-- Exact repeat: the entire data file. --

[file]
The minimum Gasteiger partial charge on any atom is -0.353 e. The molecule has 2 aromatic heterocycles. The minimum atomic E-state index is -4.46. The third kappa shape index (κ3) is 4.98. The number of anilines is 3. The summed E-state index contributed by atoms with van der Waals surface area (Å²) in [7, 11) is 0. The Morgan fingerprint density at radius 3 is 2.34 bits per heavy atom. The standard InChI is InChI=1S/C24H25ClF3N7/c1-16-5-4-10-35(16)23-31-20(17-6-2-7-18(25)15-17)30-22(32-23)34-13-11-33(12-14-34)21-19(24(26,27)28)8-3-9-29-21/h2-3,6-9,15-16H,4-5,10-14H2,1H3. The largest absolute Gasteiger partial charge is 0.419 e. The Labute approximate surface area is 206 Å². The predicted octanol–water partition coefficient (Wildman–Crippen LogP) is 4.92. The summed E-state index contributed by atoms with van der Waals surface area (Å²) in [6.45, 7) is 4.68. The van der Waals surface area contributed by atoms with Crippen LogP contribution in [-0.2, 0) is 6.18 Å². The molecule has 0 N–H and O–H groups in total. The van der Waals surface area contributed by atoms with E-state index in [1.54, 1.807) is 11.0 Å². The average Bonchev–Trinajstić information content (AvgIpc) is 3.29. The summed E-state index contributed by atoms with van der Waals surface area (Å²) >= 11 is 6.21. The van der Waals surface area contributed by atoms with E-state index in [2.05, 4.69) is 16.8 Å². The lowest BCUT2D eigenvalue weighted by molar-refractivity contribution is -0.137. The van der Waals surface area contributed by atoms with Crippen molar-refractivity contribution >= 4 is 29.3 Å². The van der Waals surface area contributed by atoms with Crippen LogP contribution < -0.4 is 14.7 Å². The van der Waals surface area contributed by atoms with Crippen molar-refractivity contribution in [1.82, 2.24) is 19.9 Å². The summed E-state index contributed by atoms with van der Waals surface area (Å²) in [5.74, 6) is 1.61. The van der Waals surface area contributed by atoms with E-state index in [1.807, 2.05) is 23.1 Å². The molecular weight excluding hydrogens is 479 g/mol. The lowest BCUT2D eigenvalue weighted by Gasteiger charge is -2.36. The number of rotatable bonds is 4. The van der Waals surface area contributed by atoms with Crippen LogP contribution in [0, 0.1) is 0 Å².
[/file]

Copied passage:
The minimum Gasteiger partial charge on any atom is -0.353 e. The molecule has 2 aromatic heterocycles. The minimum atomic E-state index is -4.46. The third kappa shape index (κ3) is 4.98. The number of anilines is 3. The summed E-state index contributed by atoms with van der Waals surface area (Å²) in [7, 11) is 0. The Morgan fingerprint density at radius 3 is 2.34 bits per heavy atom. The standard InChI is InChI=1S/C24H25ClF3N7/c1-16-5-4-10-35(16)23-31-20(17-6-2-7-18(25)15-17)30-22(32-23)34-13-11-33(12-14-34)21-19(24(26,27)28)8-3-9-29-21/h2-3,6-9,15-16H,4-5,10-14H2,1H3. The largest absolute Gasteiger partial charge is 0.419 e. The Labute approximate surface area is 206 Å². The predicted octanol–water partition coefficient (Wildman–Crippen LogP) is 4.92. The summed E-state index contributed by atoms with van der Waals surface area (Å²) in [6.45, 7) is 4.68. The van der Waals surface area contributed by atoms with Crippen LogP contribution in [-0.2, 0) is 6.18 Å². The molecule has 0 N–H and O–H groups in total. The van der Waals surface area contributed by atoms with E-state index in [1.54, 1.807) is 11.0 Å². The average Bonchev–Trinajstić information content (AvgIpc) is 3.29. The summed E-state index contributed by atoms with van der Waals surface area (Å²) >= 11 is 6.21. The van der Waals surface area contributed by atoms with E-state index in [2.05, 4.69) is 16.8 Å². The lowest BCUT2D eigenvalue weighted by molar-refractivity contribution is -0.137. The van der Waals surface area contributed by atoms with Crippen molar-refractivity contribution >= 4 is 29.3 Å². The van der Waals surface area contributed by atoms with Crippen LogP contribution < -0.4 is 14.7 Å². The van der Waals surface area contributed by atoms with Crippen molar-refractivity contribution in [1.82, 2.24) is 19.9 Å². The summed E-state index contributed by atoms with van der Waals surface area (Å²) in [5.74, 6) is 1.61. The van der Waals surface area contributed by atoms with E-state index in [1.807, 2.05) is 23.1 Å². The molecular weight excluding hydrogens is 479 g/mol. The lowest BCUT2D eigenvalue weighted by Gasteiger charge is -2.36. The number of rotatable bonds is 4. The van der Waals surface area contributed by atoms with Crippen LogP contribution in [0, 0.1) is 0 Å².